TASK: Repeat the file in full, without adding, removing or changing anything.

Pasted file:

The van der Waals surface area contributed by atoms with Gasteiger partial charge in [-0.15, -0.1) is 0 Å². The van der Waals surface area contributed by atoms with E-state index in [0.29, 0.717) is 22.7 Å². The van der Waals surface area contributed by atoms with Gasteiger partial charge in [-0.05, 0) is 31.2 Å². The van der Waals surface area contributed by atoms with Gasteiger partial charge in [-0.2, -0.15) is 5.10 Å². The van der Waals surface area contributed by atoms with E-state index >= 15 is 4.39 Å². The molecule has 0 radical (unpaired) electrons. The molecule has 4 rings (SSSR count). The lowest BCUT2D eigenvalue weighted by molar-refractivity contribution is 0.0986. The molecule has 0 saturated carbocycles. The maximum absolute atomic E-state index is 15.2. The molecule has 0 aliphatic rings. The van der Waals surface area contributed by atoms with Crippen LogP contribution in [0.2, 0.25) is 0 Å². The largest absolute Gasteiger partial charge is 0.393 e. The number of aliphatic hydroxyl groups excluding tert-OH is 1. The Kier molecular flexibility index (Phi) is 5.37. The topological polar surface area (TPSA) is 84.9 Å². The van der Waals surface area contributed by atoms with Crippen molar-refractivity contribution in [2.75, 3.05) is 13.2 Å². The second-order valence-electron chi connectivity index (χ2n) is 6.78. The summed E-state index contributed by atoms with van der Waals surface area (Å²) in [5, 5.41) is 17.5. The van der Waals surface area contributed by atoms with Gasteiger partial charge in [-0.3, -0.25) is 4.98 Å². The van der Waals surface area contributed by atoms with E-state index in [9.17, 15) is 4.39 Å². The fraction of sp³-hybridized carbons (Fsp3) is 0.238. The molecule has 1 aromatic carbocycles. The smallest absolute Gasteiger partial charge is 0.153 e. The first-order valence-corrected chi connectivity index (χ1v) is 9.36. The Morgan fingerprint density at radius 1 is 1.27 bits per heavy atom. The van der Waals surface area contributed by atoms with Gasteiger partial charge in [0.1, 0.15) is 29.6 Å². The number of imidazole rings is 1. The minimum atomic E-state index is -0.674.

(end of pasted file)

The van der Waals surface area contributed by atoms with Gasteiger partial charge in [-0.15, -0.1) is 0 Å². The van der Waals surface area contributed by atoms with E-state index in [0.29, 0.717) is 22.7 Å². The van der Waals surface area contributed by atoms with Gasteiger partial charge in [-0.05, 0) is 31.2 Å². The van der Waals surface area contributed by atoms with Gasteiger partial charge in [-0.2, -0.15) is 5.10 Å². The van der Waals surface area contributed by atoms with E-state index >= 15 is 4.39 Å². The molecule has 0 radical (unpaired) electrons. The molecule has 4 rings (SSSR count). The lowest BCUT2D eigenvalue weighted by molar-refractivity contribution is 0.0986. The molecule has 0 saturated carbocycles. The maximum absolute atomic E-state index is 15.2. The molecule has 0 aliphatic rings. The van der Waals surface area contributed by atoms with Crippen LogP contribution in [0.2, 0.25) is 0 Å². The largest absolute Gasteiger partial charge is 0.393 e. The number of aliphatic hydroxyl groups excluding tert-OH is 1. The Kier molecular flexibility index (Phi) is 5.37. The topological polar surface area (TPSA) is 84.9 Å². The van der Waals surface area contributed by atoms with Crippen molar-refractivity contribution in [2.75, 3.05) is 13.2 Å². The second-order valence-electron chi connectivity index (χ2n) is 6.78. The summed E-state index contributed by atoms with van der Waals surface area (Å²) in [5, 5.41) is 17.5. The van der Waals surface area contributed by atoms with Gasteiger partial charge in [-0.3, -0.25) is 4.98 Å². The van der Waals surface area contributed by atoms with E-state index in [9.17, 15) is 4.39 Å². The fraction of sp³-hybridized carbons (Fsp3) is 0.238. The molecule has 1 aromatic carbocycles. The smallest absolute Gasteiger partial charge is 0.153 e. The first-order valence-corrected chi connectivity index (χ1v) is 9.36. The Morgan fingerprint density at radius 1 is 1.27 bits per heavy atom. The van der Waals surface area contributed by atoms with Gasteiger partial charge in [0.1, 0.15) is 29.6 Å². The number of imidazole rings is 1. The minimum atomic E-state index is -0.674.